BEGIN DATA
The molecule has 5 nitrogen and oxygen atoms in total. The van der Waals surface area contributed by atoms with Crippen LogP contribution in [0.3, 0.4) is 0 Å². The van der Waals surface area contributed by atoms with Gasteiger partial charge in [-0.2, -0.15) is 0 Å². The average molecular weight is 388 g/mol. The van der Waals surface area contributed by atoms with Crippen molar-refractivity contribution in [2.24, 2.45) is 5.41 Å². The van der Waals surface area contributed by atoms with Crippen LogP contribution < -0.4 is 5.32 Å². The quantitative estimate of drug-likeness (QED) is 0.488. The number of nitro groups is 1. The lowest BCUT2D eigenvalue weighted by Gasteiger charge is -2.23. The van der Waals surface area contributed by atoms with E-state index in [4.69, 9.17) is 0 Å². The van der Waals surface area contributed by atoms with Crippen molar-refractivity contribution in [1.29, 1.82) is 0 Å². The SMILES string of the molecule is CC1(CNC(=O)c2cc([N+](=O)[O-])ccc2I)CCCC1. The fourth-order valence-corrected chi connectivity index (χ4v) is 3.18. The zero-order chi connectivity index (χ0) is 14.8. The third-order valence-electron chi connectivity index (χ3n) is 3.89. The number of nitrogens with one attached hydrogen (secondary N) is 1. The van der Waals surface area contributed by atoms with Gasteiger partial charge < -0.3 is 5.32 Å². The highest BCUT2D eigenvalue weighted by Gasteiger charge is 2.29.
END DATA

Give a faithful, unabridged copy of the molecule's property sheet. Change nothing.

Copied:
The molecule has 5 nitrogen and oxygen atoms in total. The van der Waals surface area contributed by atoms with Crippen LogP contribution in [0.3, 0.4) is 0 Å². The van der Waals surface area contributed by atoms with Gasteiger partial charge in [-0.2, -0.15) is 0 Å². The average molecular weight is 388 g/mol. The van der Waals surface area contributed by atoms with Crippen molar-refractivity contribution in [2.24, 2.45) is 5.41 Å². The van der Waals surface area contributed by atoms with Crippen LogP contribution < -0.4 is 5.32 Å². The quantitative estimate of drug-likeness (QED) is 0.488. The number of nitro groups is 1. The lowest BCUT2D eigenvalue weighted by Gasteiger charge is -2.23. The van der Waals surface area contributed by atoms with E-state index in [4.69, 9.17) is 0 Å². The van der Waals surface area contributed by atoms with Crippen molar-refractivity contribution in [1.29, 1.82) is 0 Å². The SMILES string of the molecule is CC1(CNC(=O)c2cc([N+](=O)[O-])ccc2I)CCCC1. The fourth-order valence-corrected chi connectivity index (χ4v) is 3.18. The zero-order chi connectivity index (χ0) is 14.8. The third-order valence-electron chi connectivity index (χ3n) is 3.89. The number of nitrogens with one attached hydrogen (secondary N) is 1. The van der Waals surface area contributed by atoms with Gasteiger partial charge < -0.3 is 5.32 Å². The highest BCUT2D eigenvalue weighted by Gasteiger charge is 2.29.